Everything you need to know about astro-tourism
Astro-tourism is taking nightlife to the next level and there are some incredible places across Australia, from Broken Hill to Broome, where you can join the #lookupclub.
- July 2019
What’s dark, remote and utterly beautiful? Astro-tourism. And it’s trending among travellers looking to escape overtourism, reconnect with nature (nature-based tourism is growing by four per cent year on year in Australia) and trade the big city bright lights for a walk on the dark side. Seeking a view of constellations and planets has become so popular that Australia even broke the Guinness World Record last year for having more than 40,000 stargazers turn their telescopes to the moon at the same time for a full 10 minutes.
But, heavens above, what should earthlings be looking at? Australia’s first female science, technology, engineering and mathematics ambassador, Professor Lisa Harvey-Smith, says Jupiter, Venus, Mars, Saturn and the phases of the moon are visible from city backyards. But in the darkness of the outback, you can see more – thousands more stars, the Milky Way and two satellite galaxies. “You don’t need special equipment,” she says. “But when I show people through the telescope, they’re absolutely flabbergasted by the rings of Saturn and the moons of Jupiter.”
For those feeling that emotional pull towards all things intergalactic, it might be reassuring to know there’s a scientific reason behind it. As Lisa explains in her book, When Galaxies Collide (Melbourne University Press, AUD $29.99), the human body is actually made of stardust. “The carbon, nitrogen and oxygen in our DNA formed inside a star that exploded, gathered together, created our solar system and our bodies – so we’re made of the stars,” she says.
To view some serious awe-inspiring stellar phenomena, Lisa recommends heading anywhere dark and away from light pollution with a stargazing smartphone app like Sky Guide or booking a specialised astronomical experience. Expert astronomers can demystify the mysterious, teach you star names and how to spot those tricky constellations and planets all under the romance of an inky night sky sprinkled with big balls of gas, light-years away.
And rest assured, your guides will impart enough star-studded knowledge to prepare you for when the next big event overshadows parts of Australia – that’ll be when the sun and moon align in a total solar eclipse on 22 July, 2028. Until then, in the words of the late Stephen Hawking, “Look up at the stars and not down at your feet. Try to make sense of what you see and wonder about what makes the universe exist.”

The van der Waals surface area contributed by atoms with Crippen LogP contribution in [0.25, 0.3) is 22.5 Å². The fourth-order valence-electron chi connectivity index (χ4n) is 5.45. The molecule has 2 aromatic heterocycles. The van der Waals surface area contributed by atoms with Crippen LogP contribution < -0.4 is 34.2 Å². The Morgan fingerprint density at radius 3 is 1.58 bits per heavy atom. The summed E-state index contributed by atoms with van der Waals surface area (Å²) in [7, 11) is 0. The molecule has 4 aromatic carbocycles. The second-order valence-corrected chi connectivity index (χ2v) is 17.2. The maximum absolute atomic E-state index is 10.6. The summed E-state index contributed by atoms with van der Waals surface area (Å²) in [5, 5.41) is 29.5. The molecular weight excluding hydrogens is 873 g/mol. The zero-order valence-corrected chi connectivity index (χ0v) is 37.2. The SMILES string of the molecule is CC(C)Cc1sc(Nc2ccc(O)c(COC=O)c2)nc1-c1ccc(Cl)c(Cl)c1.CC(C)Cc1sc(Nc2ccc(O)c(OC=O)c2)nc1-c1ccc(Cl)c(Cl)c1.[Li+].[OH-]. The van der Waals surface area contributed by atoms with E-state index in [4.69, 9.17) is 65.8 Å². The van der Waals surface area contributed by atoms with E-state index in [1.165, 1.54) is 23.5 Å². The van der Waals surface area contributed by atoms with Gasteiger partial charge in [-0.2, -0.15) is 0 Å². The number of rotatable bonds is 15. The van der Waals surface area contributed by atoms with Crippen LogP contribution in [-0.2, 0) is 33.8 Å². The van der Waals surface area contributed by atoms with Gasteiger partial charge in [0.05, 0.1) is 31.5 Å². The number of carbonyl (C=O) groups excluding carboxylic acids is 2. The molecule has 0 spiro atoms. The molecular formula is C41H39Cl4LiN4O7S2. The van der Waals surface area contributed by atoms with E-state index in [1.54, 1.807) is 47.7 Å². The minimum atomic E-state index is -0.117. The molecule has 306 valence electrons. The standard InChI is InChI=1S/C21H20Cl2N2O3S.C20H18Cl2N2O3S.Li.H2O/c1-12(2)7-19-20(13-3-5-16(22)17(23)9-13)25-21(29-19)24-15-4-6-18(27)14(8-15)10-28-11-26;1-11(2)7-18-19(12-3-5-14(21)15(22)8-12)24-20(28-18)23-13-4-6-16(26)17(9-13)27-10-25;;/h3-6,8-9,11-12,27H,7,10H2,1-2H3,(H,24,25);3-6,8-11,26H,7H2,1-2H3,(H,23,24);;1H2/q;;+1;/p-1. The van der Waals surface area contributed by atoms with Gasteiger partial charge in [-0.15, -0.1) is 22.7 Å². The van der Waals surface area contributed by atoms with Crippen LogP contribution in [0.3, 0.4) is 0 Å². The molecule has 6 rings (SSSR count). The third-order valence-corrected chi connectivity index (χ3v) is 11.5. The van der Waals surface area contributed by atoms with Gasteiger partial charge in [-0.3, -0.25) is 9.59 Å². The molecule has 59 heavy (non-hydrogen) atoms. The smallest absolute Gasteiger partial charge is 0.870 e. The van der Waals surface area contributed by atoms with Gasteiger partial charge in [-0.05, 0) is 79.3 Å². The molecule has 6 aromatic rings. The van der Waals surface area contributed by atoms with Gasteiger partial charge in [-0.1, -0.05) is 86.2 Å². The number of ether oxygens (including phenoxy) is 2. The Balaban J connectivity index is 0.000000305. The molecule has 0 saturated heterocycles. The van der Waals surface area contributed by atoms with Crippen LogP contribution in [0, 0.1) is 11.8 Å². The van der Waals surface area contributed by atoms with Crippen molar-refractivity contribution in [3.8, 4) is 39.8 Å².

Where to look up
VIC: Mount Burnett Observatory, Mount Burnett
See the moons of Jupiter and the spectacular detail circulating in the icy rings around Saturn from the big telescopes at Mount Burnett Observatory, located only 1.5 hours’ drive east of Melbourne Airport. The AUD $50 annual membership gets you weekly access to the observatory for a full year, or you can simply purchase tickets for individual viewing nights.
NSW: Outback Astronomy, Broken Hill
Schools, corporate groups and individuals searching for either an educational “binoculars and naked eye” gaze at the moon or a more deep-sky look through a telescope can contact Linda and Travis Nadge at Outback Astronomy, located about six hours’ drive from Adelaide Airport. “There’s nothing better than seeing shooting stars with the Milky Way galaxy in the background,” says Linda.
WA: Astro Tours, Broome
Ease into a comfy swivel chair with a hot chocolate as you observe miracles of the universe with the guidance of Greg Quicke (#SpaceGandalf and presenter of the BBC and ABC’s Stargazing Live) at the helm. The educational and entertaining stargazing sessions at Astro Tours run for two hours.
Download one of these stargazing apps and point your smartphone at the sky to see the constellations, planets and stars.